I read this as a sort of fluff book, a time-filler. Mainly because I like Star Wars in general, and the other Luceno book I read was decent. (Actually...moreI read this as a sort of fluff book, a time-filler. Mainly because I like Star Wars in general, and the other Luceno book I read was decent. (Actually, I listened to the audiobook, on which a typically masterful job was done by reader Daniel Davis, whose skilled work with voices and tone was complemented by low-key sound effects and background noises.) But I was pleased to find that it really is a pretty solid book, detailing the time from the death of Plagueis' Sith master up to Palpatine's rise to the Chancellor's seat. The book mentions so many plotlines and elements from other vital stories throughout the Star Wars universe and EU that it almost begins to boggle a bit -- Eriadu, Alaris Prime, Naboo, Jorus C'Baoth, San Hill, Gardulla the Hutt, the Black Sun, Anakin's creation in the force, on and on. Though it sometimes verged on being overtly referential, this was my favorite thing about this book: It ties so many elements together all in one place, and provides a meaty core in the form of a deeper understanding of Palpatine's machinations, motivations, and how it all unfolded. Some explanations and sources were a bit pat, and the final resolution seemed a bit glib to me, but overall I enjoyed it quite a bit, and intend to do it the honor of including it in my selective and very limited collection of Star Wars materials, to which many Star Wars books don't make the cut.(less)
I don't think I've ever read a drinks-book more snobby and superficial than this one. Even the Mr. Boston one, which is like talking with your rich gr...moreI don't think I've ever read a drinks-book more snobby and superficial than this one. Even the Mr. Boston one, which is like talking with your rich great-uncle Howard about drinking. I hadn't gotten ten pages in and I was already reading for the twentieth time how careful I have to be that I don't end up at a bar drinking one of the many, MANY drinks that Esquire and/or David Wondrich feel are not cool enough or not manly enough to drink. They didn't even want to discuss the possibility of a Romulan Ale or what might go into it, because god forbid anyone notice and think you might be (gasp) a nerd. Any color other than goldish or brownish or clearish obviously means you're a juvenile and callow youth who's emotionally still in kindergarten obsessed with the color wheel. And if it doesn't have some hip, swanky story about Hemingway or Sinatra or someone, then they'll leave that drink out, too, or make a hip swanky story up. I guess maybe this snobbery goes over better with their target audience, but if so, then I thank the powers that be that I'm not in that audience. I seriously just closed it and stopped reading after the hundredth time they warned me about a drink that "will not impress people". I've read better drinks-commentary on menus at dive bars.(less)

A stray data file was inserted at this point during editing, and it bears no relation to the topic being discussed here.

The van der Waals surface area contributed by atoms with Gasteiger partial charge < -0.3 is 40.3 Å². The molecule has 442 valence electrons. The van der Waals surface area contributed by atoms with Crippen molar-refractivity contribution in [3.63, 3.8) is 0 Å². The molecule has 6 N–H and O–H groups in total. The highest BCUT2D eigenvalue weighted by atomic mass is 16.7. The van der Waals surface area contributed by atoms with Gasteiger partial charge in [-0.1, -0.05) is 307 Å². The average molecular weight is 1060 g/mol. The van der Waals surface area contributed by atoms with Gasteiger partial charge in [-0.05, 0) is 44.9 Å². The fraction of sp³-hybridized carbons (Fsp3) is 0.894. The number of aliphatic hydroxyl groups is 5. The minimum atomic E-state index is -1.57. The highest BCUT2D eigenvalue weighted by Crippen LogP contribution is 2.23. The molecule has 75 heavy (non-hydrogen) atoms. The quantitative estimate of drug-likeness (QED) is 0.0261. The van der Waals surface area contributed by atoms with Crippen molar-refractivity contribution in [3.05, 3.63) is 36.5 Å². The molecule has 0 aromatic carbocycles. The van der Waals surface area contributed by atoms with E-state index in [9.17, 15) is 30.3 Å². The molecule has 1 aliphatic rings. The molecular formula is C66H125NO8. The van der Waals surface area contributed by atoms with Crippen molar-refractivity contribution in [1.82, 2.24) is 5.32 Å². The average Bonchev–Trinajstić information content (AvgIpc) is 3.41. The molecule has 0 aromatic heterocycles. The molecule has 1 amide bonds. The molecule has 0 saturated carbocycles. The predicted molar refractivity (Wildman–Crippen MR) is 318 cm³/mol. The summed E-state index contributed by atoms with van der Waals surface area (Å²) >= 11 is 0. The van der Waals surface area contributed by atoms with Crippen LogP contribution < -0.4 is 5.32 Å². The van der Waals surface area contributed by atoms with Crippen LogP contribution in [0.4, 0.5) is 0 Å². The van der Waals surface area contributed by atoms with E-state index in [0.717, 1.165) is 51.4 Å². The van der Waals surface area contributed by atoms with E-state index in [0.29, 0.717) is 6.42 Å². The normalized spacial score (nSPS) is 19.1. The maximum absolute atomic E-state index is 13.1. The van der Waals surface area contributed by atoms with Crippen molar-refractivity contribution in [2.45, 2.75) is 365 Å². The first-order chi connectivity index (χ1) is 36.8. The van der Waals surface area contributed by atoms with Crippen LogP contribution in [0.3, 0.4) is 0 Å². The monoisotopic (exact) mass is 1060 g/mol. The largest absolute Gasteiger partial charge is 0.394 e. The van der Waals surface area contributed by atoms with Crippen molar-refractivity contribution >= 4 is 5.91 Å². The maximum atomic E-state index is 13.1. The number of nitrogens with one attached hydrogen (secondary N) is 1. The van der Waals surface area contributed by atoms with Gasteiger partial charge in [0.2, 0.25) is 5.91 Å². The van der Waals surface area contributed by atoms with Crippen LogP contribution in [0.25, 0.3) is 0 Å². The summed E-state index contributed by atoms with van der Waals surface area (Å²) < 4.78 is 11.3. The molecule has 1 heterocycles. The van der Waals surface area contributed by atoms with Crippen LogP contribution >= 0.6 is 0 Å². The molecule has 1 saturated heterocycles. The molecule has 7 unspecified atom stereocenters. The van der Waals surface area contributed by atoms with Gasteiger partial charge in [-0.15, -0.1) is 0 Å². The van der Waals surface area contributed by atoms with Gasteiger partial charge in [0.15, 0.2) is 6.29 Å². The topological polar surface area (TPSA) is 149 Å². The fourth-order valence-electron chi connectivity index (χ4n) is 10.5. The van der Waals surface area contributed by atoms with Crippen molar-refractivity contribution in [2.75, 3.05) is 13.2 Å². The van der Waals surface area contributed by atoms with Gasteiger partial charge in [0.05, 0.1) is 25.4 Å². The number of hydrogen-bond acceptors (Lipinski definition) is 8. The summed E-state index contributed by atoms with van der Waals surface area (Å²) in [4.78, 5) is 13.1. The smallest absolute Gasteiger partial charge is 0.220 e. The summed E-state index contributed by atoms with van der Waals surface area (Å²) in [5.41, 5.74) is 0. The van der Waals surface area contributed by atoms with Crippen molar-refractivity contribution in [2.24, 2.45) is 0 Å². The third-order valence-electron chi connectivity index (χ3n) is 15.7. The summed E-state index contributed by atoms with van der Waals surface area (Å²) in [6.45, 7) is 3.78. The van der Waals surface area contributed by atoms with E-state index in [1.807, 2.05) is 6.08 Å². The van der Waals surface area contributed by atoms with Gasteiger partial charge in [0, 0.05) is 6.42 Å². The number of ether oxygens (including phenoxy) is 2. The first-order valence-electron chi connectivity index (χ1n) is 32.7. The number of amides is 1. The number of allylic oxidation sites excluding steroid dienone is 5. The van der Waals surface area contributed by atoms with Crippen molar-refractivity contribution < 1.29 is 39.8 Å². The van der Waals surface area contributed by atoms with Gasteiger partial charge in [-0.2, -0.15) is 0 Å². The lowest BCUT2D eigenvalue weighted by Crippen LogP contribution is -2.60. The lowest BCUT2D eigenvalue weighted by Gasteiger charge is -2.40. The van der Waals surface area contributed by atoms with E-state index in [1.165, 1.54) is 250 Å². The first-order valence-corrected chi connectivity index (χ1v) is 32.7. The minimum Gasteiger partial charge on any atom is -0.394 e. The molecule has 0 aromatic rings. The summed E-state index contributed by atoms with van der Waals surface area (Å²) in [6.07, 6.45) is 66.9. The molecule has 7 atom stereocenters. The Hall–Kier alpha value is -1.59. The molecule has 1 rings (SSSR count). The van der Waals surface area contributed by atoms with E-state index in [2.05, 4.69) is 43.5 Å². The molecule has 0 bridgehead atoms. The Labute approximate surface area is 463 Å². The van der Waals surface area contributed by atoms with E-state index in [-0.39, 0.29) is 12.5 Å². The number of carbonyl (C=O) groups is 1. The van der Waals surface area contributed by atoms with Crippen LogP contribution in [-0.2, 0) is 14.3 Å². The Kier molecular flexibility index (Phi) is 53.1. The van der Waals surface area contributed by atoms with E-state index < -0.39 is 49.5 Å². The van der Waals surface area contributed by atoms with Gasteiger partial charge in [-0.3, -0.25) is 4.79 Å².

Not much to say about this one that I didn't already say about the first book. I really liked it, same as the first one; it maintained much the same t...moreNot much to say about this one that I didn't already say about the first book. I really liked it, same as the first one; it maintained much the same tone and pace for the most part, and was a similar experience to the reading of the first book.